During the climactic bombardment of Tchaikovsky’s classic “1812 Overture,” the intense thunder of cannons can be heard. And when this piece is performed on July 4th at the close of Brevard Music Festival’s annual Patriotic Pops concert, Bennie Campbell will be there to provide the boom.
The Upstate South Carolina resident has worked with the festival for many years to make sure the cannons hit their mark. He also helps with the “1812 Overture” performance at Furman University, using an electric charge to nail his cues. Campbell doesn’t just use his big guns for musical performances, though; he’s also helped at businesses’ grand openings and even given the recently departed their last wish: being cannon-shot into immortality.
How did you get started with cannons?
I got started in 1973. I wanted me a cannon and I found out at that time there was a gentleman in Greenville [SC] who was building a cannon and his name was Charlie Crenshaw. I went and talked to him and he said that we could build a cannon. It started from there.
Why did you want one?
There’s just something about it. When we were kids we went down to Charleston to the Battery and our daddy would sit us up on the barrel of those [Civil War] cannons to take pictures. There was just something that clicked in me then.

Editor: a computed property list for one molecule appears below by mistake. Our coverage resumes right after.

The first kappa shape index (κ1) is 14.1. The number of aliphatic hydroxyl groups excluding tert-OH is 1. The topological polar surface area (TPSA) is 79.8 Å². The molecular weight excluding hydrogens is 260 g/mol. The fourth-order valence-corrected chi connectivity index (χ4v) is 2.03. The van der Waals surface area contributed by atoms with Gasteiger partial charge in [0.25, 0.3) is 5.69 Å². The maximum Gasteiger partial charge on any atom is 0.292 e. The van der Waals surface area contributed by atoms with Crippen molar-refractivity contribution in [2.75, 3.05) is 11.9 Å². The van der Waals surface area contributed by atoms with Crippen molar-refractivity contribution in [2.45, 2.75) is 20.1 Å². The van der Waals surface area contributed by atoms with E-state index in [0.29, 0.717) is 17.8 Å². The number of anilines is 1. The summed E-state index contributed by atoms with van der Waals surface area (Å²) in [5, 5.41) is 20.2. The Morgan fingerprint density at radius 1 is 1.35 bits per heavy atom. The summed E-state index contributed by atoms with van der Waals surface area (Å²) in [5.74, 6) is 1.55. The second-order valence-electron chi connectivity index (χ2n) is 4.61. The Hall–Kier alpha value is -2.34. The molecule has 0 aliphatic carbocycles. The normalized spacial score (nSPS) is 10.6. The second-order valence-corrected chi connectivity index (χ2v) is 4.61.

How many cannons do you have?
At last count, it was 57. I’ve got one that is an original line-throwing gun from the World War II era. It shot a bolt from one ship to another across the bow so you could run a cable across and pass supplies back and forth. The others are all replicas. I’ve got cannons so small they can fit in your hand to some that are big enough to shoot bowling balls.
Where do you keep them all?
Here at home. It’s getting too grown up here to shoot them. I always get complaints and people know who is doing it. They expect it in July and on New Year’s, though.
What about safety?
It’s always my first concern. I’m always a good distance away from the crowd. I’ve never, knock on wood, had a mishap. We take our time loading these cannons and make sure everything is the way it should be before anything goes off.
Who are your biggest fans?
Kids and older adults. But it makes everybody smile.
The Pendergrast Family Patriotic Pops concert, featuring Brevard Symphonic Winds and the Brevard Concert Orchestra, happens Tuesday, July 4, 2pm at Whittington-Pfohl Auditorium at Brevard College. Tickets range from $15-$57. For more information, see brevardmusic.org.